How to Establish a Continuous Quality Improvement Process - Growth Freaks

How to Establish a Continuous Quality Improvement Process

Drawing of a computer monitor with a colorful chart on the screen, showing a quality improvement process

A continuous quality improvement process is the base of a healthy and successful business. However, not everybody is familiar with this practice. Today we are going to have a look at what is this process exactly and how to obtain it. There are also some tools to help you with it, which we are going to look over later.

A Continuous Quality Improvement Process – Brief Definition

Often abbreviated CQI, this process refers to a philosophy adopted by organizations. It focuses on reducing waste and increasing efficiency, basically. Moreover, people who adopt this aim to raise both the internal and external satisfaction, referring both to customers and employees. Naturally, it’s an ongoing and dynamic process that evaluates the organization and identifies ways in which to improve it.

Continuous Quality Improvement Process Tools

Now we are going to have a look at some tools that can help you learn how to establish a continuous quality improvement process.

1. PDCA (Plan, Do, Check, Act)

It is also named the Shewhart Cycle, Deming Circle or Deming Cycle. Some people replace the Check phase with Study, in the idea that people need to understand the results and not just to record them. It is a repetitive process that ensures a constant evolution of the company.

2. Tally Chart

This is one of the simplest tools you can use if you want to continuously improve the quality. You may remember this tool from when you went to school, for instance. It is extremely simple, which is why it’s often overlooked when organizing the processes. However, don’t underestimate it, since it can help you a lot.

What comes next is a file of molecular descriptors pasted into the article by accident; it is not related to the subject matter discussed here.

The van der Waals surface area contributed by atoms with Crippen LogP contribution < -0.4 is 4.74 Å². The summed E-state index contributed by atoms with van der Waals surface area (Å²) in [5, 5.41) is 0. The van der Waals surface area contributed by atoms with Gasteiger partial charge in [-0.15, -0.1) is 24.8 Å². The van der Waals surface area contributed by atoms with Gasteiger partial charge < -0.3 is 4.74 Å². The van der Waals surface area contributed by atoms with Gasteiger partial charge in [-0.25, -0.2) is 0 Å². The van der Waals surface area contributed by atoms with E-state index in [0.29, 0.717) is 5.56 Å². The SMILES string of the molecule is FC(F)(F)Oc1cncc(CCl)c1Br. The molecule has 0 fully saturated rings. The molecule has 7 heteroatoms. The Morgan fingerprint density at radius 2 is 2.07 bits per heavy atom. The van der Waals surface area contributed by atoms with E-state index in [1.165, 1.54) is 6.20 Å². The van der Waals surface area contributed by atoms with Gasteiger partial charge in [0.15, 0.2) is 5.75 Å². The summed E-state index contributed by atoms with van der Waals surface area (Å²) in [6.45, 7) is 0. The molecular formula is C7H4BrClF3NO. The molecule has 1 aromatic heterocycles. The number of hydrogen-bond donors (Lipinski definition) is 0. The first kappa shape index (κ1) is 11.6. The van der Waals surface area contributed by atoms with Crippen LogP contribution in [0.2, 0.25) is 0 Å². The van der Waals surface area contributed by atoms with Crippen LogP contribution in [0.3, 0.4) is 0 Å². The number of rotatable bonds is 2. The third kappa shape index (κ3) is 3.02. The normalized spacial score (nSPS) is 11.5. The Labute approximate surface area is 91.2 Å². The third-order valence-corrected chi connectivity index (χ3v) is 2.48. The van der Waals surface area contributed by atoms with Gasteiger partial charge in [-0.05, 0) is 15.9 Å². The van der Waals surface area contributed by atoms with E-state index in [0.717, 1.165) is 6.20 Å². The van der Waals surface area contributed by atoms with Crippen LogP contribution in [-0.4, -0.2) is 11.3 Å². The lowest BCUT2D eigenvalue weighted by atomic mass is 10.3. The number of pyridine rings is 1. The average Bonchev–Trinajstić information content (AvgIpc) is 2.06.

3. Bar Chart or Histogram

Yet another simple method if you want to represent graphically some data you collected is a bar chart or a histogram. You can thus enjoy a visual analysis of the data required for one or several projects. The histogram can help you with assessing how good the process is and how it meets the necessary tolerances or not. Moreover, you can easily spot unusual situations.

4. Pareto Charts or the 80:20 Rule

The Pareto charts are a lot like the bar charts or the histograms. However, this type of analysis relies on the 80:20 rule. This rule was discovered by Vilfredo Pareto, who noticed that 80% of the wealth inside a country belonged only to 20% of the population. Consequently, this ratio can be applied in economics and business as well. You can use it to direct your resources to the best few people and gain the most out of it.

5. Brainstorming/ Mind mapping

One last technique that can help you improve the quality of the processes going on inside the company is brainstorming. It is mainly used as a group technique, but it works individually as well. It simply consists of writing down all the ideas on a topic and then selecting the best ones. You can use a mind map, a fishbone diagram or various online tools for mind mapping.

Conclusion

As we can see, there are plenty of ways in which you can establish a continuous quality improvement process. Luckily, they can be adapted, mixed and matched together to suit your own company and vision. All you need to do is to test and choose the best one(s) for you.

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Author: Amanda Knowles

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